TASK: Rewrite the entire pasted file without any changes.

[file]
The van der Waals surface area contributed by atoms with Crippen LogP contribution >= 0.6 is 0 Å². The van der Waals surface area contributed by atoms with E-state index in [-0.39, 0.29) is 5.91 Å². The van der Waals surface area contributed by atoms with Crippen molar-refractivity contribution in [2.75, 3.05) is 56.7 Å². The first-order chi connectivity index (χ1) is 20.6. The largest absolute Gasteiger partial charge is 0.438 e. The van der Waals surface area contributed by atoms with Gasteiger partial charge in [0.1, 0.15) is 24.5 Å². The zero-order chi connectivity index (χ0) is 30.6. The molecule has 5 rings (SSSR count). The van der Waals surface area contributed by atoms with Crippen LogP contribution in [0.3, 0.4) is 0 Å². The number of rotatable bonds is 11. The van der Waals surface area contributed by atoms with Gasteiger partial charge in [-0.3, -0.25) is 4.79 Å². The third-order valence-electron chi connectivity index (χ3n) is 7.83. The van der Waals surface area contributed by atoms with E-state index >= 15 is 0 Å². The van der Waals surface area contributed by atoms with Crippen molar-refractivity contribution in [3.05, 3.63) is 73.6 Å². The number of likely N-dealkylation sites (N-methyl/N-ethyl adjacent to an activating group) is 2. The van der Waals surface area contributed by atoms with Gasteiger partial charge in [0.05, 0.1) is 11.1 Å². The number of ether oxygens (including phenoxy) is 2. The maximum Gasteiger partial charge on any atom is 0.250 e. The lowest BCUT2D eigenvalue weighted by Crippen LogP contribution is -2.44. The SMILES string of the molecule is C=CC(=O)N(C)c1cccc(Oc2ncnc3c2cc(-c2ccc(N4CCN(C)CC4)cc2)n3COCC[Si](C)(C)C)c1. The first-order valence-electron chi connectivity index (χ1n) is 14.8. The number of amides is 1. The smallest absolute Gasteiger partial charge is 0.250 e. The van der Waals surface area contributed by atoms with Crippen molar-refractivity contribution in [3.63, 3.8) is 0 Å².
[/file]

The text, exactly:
The van der Waals surface area contributed by atoms with Crippen LogP contribution >= 0.6 is 0 Å². The van der Waals surface area contributed by atoms with E-state index in [-0.39, 0.29) is 5.91 Å². The van der Waals surface area contributed by atoms with Crippen molar-refractivity contribution in [2.75, 3.05) is 56.7 Å². The first-order chi connectivity index (χ1) is 20.6. The largest absolute Gasteiger partial charge is 0.438 e. The van der Waals surface area contributed by atoms with Gasteiger partial charge in [0.1, 0.15) is 24.5 Å². The zero-order chi connectivity index (χ0) is 30.6. The molecule has 5 rings (SSSR count). The van der Waals surface area contributed by atoms with Crippen LogP contribution in [0.3, 0.4) is 0 Å². The number of rotatable bonds is 11. The van der Waals surface area contributed by atoms with Gasteiger partial charge in [-0.3, -0.25) is 4.79 Å². The third-order valence-electron chi connectivity index (χ3n) is 7.83. The van der Waals surface area contributed by atoms with E-state index >= 15 is 0 Å². The van der Waals surface area contributed by atoms with Crippen molar-refractivity contribution in [3.05, 3.63) is 73.6 Å². The number of likely N-dealkylation sites (N-methyl/N-ethyl adjacent to an activating group) is 2. The van der Waals surface area contributed by atoms with Gasteiger partial charge in [0.05, 0.1) is 11.1 Å². The number of ether oxygens (including phenoxy) is 2. The maximum Gasteiger partial charge on any atom is 0.250 e. The lowest BCUT2D eigenvalue weighted by Crippen LogP contribution is -2.44. The SMILES string of the molecule is C=CC(=O)N(C)c1cccc(Oc2ncnc3c2cc(-c2ccc(N4CCN(C)CC4)cc2)n3COCC[Si](C)(C)C)c1. The first-order valence-electron chi connectivity index (χ1n) is 14.8. The number of amides is 1. The smallest absolute Gasteiger partial charge is 0.250 e. The van der Waals surface area contributed by atoms with Crippen molar-refractivity contribution in [3.63, 3.8) is 0 Å².